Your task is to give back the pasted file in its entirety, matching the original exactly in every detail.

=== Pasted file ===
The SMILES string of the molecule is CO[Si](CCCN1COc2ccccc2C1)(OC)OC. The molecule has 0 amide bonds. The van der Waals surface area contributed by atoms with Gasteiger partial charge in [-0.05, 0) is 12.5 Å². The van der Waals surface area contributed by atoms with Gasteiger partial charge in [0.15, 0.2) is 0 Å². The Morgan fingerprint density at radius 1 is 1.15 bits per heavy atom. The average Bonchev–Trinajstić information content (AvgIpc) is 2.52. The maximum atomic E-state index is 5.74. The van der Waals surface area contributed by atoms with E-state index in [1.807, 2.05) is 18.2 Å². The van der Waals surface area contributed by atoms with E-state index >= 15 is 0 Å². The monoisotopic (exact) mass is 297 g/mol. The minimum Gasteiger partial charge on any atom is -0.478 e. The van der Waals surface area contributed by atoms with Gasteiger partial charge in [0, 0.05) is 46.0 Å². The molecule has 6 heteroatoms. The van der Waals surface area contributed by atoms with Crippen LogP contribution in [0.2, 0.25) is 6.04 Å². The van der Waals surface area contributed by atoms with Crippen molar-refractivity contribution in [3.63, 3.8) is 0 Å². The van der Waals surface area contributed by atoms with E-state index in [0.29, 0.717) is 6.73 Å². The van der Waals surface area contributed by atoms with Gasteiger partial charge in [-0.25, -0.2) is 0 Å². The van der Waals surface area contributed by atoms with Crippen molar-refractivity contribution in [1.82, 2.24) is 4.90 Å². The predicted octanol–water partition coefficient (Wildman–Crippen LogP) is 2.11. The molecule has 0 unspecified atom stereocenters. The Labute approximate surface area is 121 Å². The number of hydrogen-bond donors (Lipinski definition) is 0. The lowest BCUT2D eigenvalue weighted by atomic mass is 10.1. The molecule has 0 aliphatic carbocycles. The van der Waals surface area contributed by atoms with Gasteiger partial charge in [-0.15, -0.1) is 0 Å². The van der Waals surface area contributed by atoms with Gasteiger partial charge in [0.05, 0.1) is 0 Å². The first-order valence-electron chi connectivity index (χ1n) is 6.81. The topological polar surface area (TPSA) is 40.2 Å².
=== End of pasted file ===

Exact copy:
The SMILES string of the molecule is CO[Si](CCCN1COc2ccccc2C1)(OC)OC. The molecule has 0 amide bonds. The van der Waals surface area contributed by atoms with Gasteiger partial charge in [-0.05, 0) is 12.5 Å². The van der Waals surface area contributed by atoms with Gasteiger partial charge in [0.15, 0.2) is 0 Å². The Morgan fingerprint density at radius 1 is 1.15 bits per heavy atom. The average Bonchev–Trinajstić information content (AvgIpc) is 2.52. The maximum atomic E-state index is 5.74. The van der Waals surface area contributed by atoms with E-state index in [1.807, 2.05) is 18.2 Å². The van der Waals surface area contributed by atoms with E-state index >= 15 is 0 Å². The monoisotopic (exact) mass is 297 g/mol. The minimum Gasteiger partial charge on any atom is -0.478 e. The van der Waals surface area contributed by atoms with Gasteiger partial charge in [0, 0.05) is 46.0 Å². The molecule has 6 heteroatoms. The van der Waals surface area contributed by atoms with Crippen LogP contribution in [0.2, 0.25) is 6.04 Å². The van der Waals surface area contributed by atoms with Crippen molar-refractivity contribution in [3.63, 3.8) is 0 Å². The van der Waals surface area contributed by atoms with E-state index in [0.29, 0.717) is 6.73 Å². The van der Waals surface area contributed by atoms with Gasteiger partial charge in [-0.25, -0.2) is 0 Å². The van der Waals surface area contributed by atoms with Crippen molar-refractivity contribution in [1.82, 2.24) is 4.90 Å². The predicted octanol–water partition coefficient (Wildman–Crippen LogP) is 2.11. The molecule has 0 unspecified atom stereocenters. The Labute approximate surface area is 121 Å². The number of hydrogen-bond donors (Lipinski definition) is 0. The lowest BCUT2D eigenvalue weighted by atomic mass is 10.1. The molecule has 0 aliphatic carbocycles. The van der Waals surface area contributed by atoms with Gasteiger partial charge in [-0.15, -0.1) is 0 Å². The van der Waals surface area contributed by atoms with Gasteiger partial charge in [0.05, 0.1) is 0 Å². The first-order valence-electron chi connectivity index (χ1n) is 6.81. The topological polar surface area (TPSA) is 40.2 Å².